One of the mistakes we see new firm owners make time and again is that they see the start of their firm as an end. This is not true. Throwing open the proverbial doors of your firm is only one step in many in building a business that pays you your true value. For this to work, you’re going to need a concrete game-plan.
Keep in mind, we’re not talking about the business plan you might have had to drum up to get the bank or perhaps investors on board with your new firm. What we’re talking about today is an internal strategy, a plan meant to keep you on your firm’s path to growth.
Cultivating ideal clients
The first part in growing your firm into a money-maker is identifying and then cultivating a clientele built of only high-value clients.
If you already have some clients then you might have a good idea of your ideal client – a combination of people you enjoy working with and someone who pays you what you’re worth.
If you’re just starting out you’ll know you’re on the right track if you’re finding clients that are willing to pay by service rather than per hour – you’ll still have some weeding to do with your client list, but it’s a starting point.
Ideal clients are a big part of your overall strategy to grow your firm because:
- They’ll shape your marketing (“why us”).
- They define the services your firm will specialise in (your niche).
- They’ll define your further education (and that of your employees).
- They’ll define what kind of specialists you might need to hire.
- They will be your source of feedback in regards to client satisfaction.
- They’ll be the focus of your firm’s mission statement.
Creating a concrete mission statement
The last point above is worth discussing in and of itself. Mission statements are the plainest instructions for your employees about what they and the firm as a whole is doing (how they should act in unusual or new situations). Your mission statement needs to tell your employees (and remind yourself) what your firm does for its clients, what it does for your team, and what it’s doing for you, the owner.
Here are some examples from other companies:
- Amazon: To be Earth’s most customer-centric company, where customers can find and discover anything they might want to buy online, and endeavors to offer its customers the lowest possible prices.
- LinkedIn: Connect the world’s professionals to make them more productive and successful.
- Tesla Motors: Accelerate the advent of sustainable transport by bringing compelling mass market electric cars to market as soon as possible.
- Uber: Uber is evolving the way the world moves. By seamlessly connecting riders to drivers through our apps, we make cities more accessible, opening up more possibilities for riders and more business for drivers.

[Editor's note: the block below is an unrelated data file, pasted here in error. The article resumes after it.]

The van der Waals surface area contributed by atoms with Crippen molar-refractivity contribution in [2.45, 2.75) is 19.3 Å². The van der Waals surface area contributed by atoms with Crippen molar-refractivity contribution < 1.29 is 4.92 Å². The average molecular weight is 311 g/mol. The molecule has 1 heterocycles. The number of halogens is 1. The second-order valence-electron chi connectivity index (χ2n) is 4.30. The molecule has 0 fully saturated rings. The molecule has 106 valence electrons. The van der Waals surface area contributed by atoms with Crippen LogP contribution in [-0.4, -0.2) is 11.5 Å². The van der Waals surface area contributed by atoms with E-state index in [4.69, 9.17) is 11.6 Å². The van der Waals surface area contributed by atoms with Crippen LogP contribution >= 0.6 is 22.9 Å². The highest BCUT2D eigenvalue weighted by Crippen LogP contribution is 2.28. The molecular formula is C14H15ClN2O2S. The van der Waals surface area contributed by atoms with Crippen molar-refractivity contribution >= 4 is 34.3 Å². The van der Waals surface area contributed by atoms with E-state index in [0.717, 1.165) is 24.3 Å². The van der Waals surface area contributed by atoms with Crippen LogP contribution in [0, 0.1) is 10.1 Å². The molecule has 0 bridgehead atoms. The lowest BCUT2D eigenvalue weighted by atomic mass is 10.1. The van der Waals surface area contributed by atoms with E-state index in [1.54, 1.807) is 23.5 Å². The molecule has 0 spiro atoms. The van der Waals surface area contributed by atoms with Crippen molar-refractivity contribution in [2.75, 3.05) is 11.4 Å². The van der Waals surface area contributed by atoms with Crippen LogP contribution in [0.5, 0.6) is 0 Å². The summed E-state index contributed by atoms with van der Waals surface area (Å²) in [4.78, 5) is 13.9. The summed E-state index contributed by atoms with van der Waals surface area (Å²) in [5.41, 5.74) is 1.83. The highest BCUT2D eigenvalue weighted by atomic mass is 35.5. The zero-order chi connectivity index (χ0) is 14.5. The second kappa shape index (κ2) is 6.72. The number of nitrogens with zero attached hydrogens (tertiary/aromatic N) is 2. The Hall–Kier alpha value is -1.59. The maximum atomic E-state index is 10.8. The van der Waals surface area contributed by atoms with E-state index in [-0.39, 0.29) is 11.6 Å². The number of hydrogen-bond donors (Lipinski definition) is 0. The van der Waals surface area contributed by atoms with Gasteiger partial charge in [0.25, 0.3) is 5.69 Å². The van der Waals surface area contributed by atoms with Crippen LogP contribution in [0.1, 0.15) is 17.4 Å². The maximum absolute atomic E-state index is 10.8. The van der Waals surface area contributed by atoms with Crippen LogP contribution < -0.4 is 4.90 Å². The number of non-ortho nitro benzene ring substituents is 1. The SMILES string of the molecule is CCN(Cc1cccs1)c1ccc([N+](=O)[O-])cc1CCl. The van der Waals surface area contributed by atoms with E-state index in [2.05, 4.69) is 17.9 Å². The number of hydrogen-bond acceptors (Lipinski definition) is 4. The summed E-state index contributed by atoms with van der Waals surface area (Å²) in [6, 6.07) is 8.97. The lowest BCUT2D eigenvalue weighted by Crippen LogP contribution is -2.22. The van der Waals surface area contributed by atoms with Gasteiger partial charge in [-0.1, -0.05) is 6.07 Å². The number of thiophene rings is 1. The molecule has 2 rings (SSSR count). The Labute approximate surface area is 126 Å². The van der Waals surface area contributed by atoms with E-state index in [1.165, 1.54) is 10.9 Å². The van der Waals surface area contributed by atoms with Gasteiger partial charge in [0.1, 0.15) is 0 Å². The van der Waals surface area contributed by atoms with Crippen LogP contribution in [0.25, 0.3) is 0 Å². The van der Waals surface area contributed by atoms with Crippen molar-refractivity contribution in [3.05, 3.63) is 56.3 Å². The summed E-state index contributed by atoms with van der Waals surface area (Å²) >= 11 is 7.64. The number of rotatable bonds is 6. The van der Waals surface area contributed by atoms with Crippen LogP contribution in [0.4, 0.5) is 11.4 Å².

With mission statements like these, employees who are caught in new situations with clients would have a guideline on how to act.
So if your firm’s niche clientele is, for example, new mom-and-pop businesses, your mission statement might say something like: Guide new business owners over the tax hurdles that stand in the way of their being able to throw open their doors.
It’s rough, but even in this form the mission statement gets you and your employees thinking about new services you can offer, how much handling clients will need on a personal basis, and so on. They’ll also know that when in doubt, go with the option that will best help the client navigate the new taxes and accounting problems they will face.
You’ll also get an idea on how high you can price your services – the sweet spot between how much value you offer and how much new business owners might be willing to spend.
Without these components of a strategy in place, it’s possible for your firm to drift away from your ideal clients. Your strategy is a reminder of what you do and whom you do it for. The what and the whom feed each other, creating a positive cycle for growth.
Strategy makes you stand out
Here’s a test – take a look at the marketing and/or website of competing firms in your niche. Can you identify anything that makes you seem different from them, or more importantly, makes you seem better than them?
Hopefully you have at least one service that trumps that of your competition. If you don’t have a unique selling point your mission statement can help you create one (or more).
Create services that are the most helpful for your niche, preferably in an enticing package gathered under one price – a sort of clear one-stop-shop for your ideal clients. Your clients have defined your strategy. Your strategy has defined your firm. Your firm has redefined its offerings to be the best possible suite of services (compared to all your competition) for your ideal client. The new clients are a new source of feedback. And on it goes.
Your strategy will compel you to gain a better understanding of what your clients want. You’ll have a method for comparing your firm to those of your competitors. You’ll be able to create services and value-adds that are incredibly sexy to your ideal clients. And from all that you’ll be able to cultivate growth.